Eventually, we had no choice but to join a tarmac road which we followed for a while. Cars, buses and bikes zoomed past at speed. The landscape was now looking decidedly desert-like. You could almost imagine that you were somewhere like Morocco or Jordan. It had an otherworldly feel to it. We descended towards Kagbeni, trying not to slip along a slope covered in loose rocks. Eventually we made it down to the village flanked by fields and mountains.
After arriving in the village, we dropped our bags at a guesthouse our guide knew and headed out to explore. We passed a brilliantly named Yacdonalds restaurant along one of the narrow lanes before visiting Kag Chode Thupten Samphel Ling Monastery in the centre of the village.
The complex also included a school for young Buddhist monks and was a fascinating insight into the importance of the monastery to the area. Even though a modern building is mostly used today, we were able to visit the old monastery too. It’s been significantly restored but the colourful wall frescoes, ceremonial masks and artefacts were fascinating to see. The building is only opened on request or on ceremonial days so we were lucky to get a private tour along with another two trekkers. We also got a chance to look around the new monastery building.
We continued our walk around Kagbeni. It was more traditional than many of the villages we have seen so far. We navigated the maze-like alleyways lined with stone houses, tiny archways and even erotic statues.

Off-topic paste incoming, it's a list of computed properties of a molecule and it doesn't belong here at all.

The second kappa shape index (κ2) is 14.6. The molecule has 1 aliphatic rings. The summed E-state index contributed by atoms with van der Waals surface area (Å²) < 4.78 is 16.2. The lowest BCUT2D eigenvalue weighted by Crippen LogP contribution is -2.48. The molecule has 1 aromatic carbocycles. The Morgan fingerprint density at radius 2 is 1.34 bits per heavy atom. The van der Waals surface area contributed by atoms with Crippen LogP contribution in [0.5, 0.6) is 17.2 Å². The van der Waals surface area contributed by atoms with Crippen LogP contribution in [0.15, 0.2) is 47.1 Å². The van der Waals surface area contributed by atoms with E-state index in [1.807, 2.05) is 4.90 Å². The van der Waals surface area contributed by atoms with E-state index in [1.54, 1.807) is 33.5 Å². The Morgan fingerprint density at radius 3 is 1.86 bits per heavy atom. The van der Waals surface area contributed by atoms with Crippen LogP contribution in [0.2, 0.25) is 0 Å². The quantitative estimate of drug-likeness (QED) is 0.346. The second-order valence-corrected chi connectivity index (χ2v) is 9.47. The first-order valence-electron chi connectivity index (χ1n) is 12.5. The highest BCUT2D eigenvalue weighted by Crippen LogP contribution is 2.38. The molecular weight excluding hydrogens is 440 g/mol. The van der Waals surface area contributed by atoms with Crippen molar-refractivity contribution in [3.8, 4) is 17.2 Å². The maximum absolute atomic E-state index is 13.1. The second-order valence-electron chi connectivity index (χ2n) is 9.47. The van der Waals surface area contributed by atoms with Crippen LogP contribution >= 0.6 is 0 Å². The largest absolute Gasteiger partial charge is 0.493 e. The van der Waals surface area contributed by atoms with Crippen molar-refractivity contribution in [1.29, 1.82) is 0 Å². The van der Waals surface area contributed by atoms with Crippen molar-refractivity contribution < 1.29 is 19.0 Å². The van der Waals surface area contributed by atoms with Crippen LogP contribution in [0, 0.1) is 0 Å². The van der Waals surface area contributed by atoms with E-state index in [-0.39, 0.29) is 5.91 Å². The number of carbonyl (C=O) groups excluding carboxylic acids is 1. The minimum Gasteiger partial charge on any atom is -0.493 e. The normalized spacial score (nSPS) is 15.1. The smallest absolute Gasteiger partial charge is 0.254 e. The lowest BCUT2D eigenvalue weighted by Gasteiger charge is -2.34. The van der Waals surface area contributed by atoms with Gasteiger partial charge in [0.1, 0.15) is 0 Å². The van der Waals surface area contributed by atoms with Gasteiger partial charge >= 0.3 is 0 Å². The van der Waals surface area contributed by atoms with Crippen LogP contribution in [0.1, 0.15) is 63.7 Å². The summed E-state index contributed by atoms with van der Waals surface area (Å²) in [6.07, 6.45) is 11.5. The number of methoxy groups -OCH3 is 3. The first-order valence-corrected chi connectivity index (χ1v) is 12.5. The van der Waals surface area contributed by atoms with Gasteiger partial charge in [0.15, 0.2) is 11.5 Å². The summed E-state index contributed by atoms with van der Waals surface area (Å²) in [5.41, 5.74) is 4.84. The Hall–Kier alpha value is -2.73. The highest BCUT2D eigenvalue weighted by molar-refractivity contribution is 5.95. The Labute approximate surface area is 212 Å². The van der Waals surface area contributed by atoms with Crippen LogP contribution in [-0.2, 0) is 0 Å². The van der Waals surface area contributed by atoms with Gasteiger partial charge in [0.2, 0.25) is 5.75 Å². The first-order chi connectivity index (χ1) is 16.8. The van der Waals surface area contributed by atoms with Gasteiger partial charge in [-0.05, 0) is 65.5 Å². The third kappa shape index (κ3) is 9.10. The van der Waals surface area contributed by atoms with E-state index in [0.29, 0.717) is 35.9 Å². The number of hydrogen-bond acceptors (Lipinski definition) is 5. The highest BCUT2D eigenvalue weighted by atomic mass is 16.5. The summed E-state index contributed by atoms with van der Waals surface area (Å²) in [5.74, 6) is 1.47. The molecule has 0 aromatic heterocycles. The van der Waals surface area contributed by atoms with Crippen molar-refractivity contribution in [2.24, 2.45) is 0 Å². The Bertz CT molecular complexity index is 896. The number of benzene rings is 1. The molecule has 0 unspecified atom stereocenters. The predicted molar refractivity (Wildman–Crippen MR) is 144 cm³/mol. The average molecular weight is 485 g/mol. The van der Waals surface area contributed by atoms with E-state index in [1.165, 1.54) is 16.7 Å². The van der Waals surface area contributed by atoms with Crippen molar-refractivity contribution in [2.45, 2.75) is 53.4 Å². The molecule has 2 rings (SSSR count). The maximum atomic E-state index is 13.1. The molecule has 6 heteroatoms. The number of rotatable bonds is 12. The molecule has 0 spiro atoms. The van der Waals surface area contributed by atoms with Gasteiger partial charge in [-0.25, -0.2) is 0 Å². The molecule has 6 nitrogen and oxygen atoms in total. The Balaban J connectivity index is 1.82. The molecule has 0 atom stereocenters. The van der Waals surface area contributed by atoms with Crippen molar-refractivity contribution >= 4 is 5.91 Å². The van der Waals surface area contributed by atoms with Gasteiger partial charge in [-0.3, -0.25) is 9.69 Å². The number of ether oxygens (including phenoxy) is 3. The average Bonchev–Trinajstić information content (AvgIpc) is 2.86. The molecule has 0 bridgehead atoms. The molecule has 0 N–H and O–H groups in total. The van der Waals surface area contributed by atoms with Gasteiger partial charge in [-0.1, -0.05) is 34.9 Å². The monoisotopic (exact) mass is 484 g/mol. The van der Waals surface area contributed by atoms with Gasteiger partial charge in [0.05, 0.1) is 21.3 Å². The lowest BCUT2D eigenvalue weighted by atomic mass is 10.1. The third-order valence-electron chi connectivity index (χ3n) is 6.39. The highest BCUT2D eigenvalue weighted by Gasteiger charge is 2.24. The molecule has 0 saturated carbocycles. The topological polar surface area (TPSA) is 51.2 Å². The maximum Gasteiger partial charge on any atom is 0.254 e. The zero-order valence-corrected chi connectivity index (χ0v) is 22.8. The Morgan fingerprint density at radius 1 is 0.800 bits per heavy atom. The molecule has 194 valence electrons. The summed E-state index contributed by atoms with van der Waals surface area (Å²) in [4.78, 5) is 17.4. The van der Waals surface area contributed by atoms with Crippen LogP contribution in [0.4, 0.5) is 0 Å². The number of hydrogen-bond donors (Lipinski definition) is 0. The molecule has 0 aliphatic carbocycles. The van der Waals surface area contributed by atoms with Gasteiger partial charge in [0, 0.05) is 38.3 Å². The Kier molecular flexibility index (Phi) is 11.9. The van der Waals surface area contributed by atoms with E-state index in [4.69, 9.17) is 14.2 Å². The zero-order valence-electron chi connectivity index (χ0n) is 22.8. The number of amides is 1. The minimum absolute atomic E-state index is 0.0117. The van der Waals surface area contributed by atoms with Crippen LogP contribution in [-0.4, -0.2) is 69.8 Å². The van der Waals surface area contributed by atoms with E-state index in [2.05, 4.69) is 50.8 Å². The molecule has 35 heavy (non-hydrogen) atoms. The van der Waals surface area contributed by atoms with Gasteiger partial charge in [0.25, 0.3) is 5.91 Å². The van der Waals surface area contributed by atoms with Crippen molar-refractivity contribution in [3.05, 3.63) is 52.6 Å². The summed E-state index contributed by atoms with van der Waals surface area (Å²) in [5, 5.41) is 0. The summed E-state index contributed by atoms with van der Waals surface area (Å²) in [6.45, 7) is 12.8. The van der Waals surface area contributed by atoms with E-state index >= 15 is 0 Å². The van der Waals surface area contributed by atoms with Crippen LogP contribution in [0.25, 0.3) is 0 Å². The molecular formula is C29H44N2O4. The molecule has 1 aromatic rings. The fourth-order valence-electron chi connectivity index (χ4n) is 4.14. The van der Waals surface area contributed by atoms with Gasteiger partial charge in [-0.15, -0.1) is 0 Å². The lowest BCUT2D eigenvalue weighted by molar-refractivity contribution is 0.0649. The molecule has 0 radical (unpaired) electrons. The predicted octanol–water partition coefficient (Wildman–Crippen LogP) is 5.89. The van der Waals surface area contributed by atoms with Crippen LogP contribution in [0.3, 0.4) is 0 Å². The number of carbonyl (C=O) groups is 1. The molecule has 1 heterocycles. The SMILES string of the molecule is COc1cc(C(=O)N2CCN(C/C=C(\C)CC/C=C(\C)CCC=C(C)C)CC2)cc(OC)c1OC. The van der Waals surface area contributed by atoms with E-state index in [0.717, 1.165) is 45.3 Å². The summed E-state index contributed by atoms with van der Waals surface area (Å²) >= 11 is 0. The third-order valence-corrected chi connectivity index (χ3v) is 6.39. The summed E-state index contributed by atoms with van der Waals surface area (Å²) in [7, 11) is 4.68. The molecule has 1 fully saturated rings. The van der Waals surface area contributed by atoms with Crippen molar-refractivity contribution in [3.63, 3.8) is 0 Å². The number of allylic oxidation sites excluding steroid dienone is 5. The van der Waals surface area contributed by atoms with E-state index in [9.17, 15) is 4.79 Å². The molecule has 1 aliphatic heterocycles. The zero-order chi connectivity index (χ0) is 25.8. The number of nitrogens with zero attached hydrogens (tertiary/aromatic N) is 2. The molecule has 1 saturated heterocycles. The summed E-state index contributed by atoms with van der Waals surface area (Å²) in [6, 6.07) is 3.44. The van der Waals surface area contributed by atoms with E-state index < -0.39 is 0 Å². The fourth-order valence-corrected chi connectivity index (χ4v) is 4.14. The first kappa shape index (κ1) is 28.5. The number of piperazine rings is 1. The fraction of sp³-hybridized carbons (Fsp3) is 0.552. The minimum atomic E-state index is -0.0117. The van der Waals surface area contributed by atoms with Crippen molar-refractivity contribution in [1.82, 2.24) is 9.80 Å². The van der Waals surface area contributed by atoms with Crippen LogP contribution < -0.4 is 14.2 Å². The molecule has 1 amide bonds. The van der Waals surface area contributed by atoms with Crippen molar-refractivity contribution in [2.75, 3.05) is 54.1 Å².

At the edge of the village, we got a glimpse of Upper Mustang – a region of Nepal which requires special permits to visit. These cost $500 for 10 days not counting the cost of additional permits, guides, accommodation and food. Understandably it’s still considered to be somewhat off-the-beaten-track! We would love to visit Upper Mustang in the future but for now had to settle for sweeping views and some enticing tales from our guide.
Kagbeni to Jomsom
Kagbeni (2810m) – Jomsom (2830m)
Distance: 11 km
Time: Around 2 hrs 45 mins
We made our way back to the guesthouse and had lunch. I went for a delicious local speciality – chicken thupka noodle soup and Kagbeni bread. After eating, we set off along the largely dry riverbed to Jomsom. The road was unpaved and the strong wind kept blowing dust in our faces . This was probably my least favourite portion of the entire trek. We had to give way to buses and cars and the conditions made the walking tough. There are a couple of steeper climbs but for the most part this entire section is flat, especially if you stick to the riverbed.